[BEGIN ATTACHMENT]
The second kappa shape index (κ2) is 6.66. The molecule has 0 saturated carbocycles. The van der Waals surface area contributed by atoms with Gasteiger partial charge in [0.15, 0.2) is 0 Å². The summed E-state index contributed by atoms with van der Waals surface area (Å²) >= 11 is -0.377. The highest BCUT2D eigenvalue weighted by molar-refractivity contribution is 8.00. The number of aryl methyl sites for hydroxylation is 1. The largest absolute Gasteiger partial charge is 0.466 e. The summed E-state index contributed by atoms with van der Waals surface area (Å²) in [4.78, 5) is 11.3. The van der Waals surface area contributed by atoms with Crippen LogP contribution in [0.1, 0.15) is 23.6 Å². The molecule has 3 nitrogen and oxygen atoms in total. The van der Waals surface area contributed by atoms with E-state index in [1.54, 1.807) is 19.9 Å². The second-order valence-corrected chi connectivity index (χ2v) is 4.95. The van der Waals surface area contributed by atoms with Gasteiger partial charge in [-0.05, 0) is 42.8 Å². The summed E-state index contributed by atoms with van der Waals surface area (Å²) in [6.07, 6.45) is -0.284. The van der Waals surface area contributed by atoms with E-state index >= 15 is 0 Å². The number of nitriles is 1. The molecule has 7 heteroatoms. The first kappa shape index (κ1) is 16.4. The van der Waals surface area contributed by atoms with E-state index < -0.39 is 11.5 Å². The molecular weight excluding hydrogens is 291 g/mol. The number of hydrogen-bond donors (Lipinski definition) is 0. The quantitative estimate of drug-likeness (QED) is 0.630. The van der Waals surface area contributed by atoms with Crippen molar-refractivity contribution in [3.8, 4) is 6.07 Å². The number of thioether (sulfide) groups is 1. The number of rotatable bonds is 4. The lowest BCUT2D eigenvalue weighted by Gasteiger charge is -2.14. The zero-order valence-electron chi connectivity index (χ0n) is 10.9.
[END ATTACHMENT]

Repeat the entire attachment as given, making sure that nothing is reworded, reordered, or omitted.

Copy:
The second kappa shape index (κ2) is 6.66. The molecule has 0 saturated carbocycles. The van der Waals surface area contributed by atoms with Gasteiger partial charge in [0.15, 0.2) is 0 Å². The summed E-state index contributed by atoms with van der Waals surface area (Å²) >= 11 is -0.377. The highest BCUT2D eigenvalue weighted by molar-refractivity contribution is 8.00. The number of aryl methyl sites for hydroxylation is 1. The largest absolute Gasteiger partial charge is 0.466 e. The summed E-state index contributed by atoms with van der Waals surface area (Å²) in [4.78, 5) is 11.3. The van der Waals surface area contributed by atoms with Crippen LogP contribution in [0.1, 0.15) is 23.6 Å². The molecule has 3 nitrogen and oxygen atoms in total. The van der Waals surface area contributed by atoms with E-state index in [1.54, 1.807) is 19.9 Å². The second-order valence-corrected chi connectivity index (χ2v) is 4.95. The van der Waals surface area contributed by atoms with Gasteiger partial charge in [-0.05, 0) is 42.8 Å². The summed E-state index contributed by atoms with van der Waals surface area (Å²) in [6.07, 6.45) is -0.284. The van der Waals surface area contributed by atoms with E-state index >= 15 is 0 Å². The number of nitriles is 1. The molecule has 7 heteroatoms. The first kappa shape index (κ1) is 16.4. The van der Waals surface area contributed by atoms with E-state index < -0.39 is 11.5 Å². The molecular weight excluding hydrogens is 291 g/mol. The number of hydrogen-bond donors (Lipinski definition) is 0. The quantitative estimate of drug-likeness (QED) is 0.630. The van der Waals surface area contributed by atoms with Crippen molar-refractivity contribution in [3.8, 4) is 6.07 Å². The number of thioether (sulfide) groups is 1. The number of rotatable bonds is 4. The lowest BCUT2D eigenvalue weighted by Gasteiger charge is -2.14. The zero-order valence-electron chi connectivity index (χ0n) is 10.9.